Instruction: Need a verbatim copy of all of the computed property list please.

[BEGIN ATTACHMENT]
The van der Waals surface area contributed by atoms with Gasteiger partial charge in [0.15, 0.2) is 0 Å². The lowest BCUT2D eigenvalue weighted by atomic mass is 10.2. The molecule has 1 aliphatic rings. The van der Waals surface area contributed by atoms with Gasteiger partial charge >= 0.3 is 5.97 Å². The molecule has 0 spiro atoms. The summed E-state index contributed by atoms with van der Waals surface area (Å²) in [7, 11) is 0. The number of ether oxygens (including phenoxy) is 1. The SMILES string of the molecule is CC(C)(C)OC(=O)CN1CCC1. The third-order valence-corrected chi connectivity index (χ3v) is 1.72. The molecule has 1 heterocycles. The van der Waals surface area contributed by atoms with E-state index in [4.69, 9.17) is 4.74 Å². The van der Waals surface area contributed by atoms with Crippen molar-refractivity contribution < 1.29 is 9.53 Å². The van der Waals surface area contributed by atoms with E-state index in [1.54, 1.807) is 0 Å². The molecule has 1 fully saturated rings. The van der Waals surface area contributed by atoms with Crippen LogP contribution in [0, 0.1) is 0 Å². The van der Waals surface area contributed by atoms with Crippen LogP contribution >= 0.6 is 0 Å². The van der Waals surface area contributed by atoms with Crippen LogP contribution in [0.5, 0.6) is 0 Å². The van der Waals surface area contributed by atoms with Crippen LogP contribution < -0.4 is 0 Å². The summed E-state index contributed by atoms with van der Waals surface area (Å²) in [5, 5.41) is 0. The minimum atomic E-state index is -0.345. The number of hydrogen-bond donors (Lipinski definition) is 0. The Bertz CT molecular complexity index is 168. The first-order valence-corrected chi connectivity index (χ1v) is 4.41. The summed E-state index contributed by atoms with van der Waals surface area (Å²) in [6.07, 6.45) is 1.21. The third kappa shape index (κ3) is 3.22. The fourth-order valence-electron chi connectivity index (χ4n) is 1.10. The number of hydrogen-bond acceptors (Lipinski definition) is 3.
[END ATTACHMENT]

The van der Waals surface area contributed by atoms with Gasteiger partial charge in [0.15, 0.2) is 0 Å². The lowest BCUT2D eigenvalue weighted by atomic mass is 10.2. The molecule has 1 aliphatic rings. The van der Waals surface area contributed by atoms with Gasteiger partial charge >= 0.3 is 5.97 Å². The molecule has 0 spiro atoms. The summed E-state index contributed by atoms with van der Waals surface area (Å²) in [7, 11) is 0. The number of ether oxygens (including phenoxy) is 1. The SMILES string of the molecule is CC(C)(C)OC(=O)CN1CCC1. The third-order valence-corrected chi connectivity index (χ3v) is 1.72. The molecule has 1 heterocycles. The van der Waals surface area contributed by atoms with E-state index in [4.69, 9.17) is 4.74 Å². The van der Waals surface area contributed by atoms with Crippen molar-refractivity contribution < 1.29 is 9.53 Å². The van der Waals surface area contributed by atoms with E-state index in [1.54, 1.807) is 0 Å². The molecule has 1 fully saturated rings. The van der Waals surface area contributed by atoms with Crippen LogP contribution in [0, 0.1) is 0 Å². The van der Waals surface area contributed by atoms with Crippen LogP contribution >= 0.6 is 0 Å². The van der Waals surface area contributed by atoms with Crippen LogP contribution in [0.5, 0.6) is 0 Å². The van der Waals surface area contributed by atoms with Crippen LogP contribution < -0.4 is 0 Å². The summed E-state index contributed by atoms with van der Waals surface area (Å²) in [5, 5.41) is 0. The minimum atomic E-state index is -0.345. The number of hydrogen-bond donors (Lipinski definition) is 0. The Bertz CT molecular complexity index is 168. The first-order valence-corrected chi connectivity index (χ1v) is 4.41. The summed E-state index contributed by atoms with van der Waals surface area (Å²) in [6.07, 6.45) is 1.21. The third kappa shape index (κ3) is 3.22. The fourth-order valence-electron chi connectivity index (χ4n) is 1.10. The number of hydrogen-bond acceptors (Lipinski definition) is 3.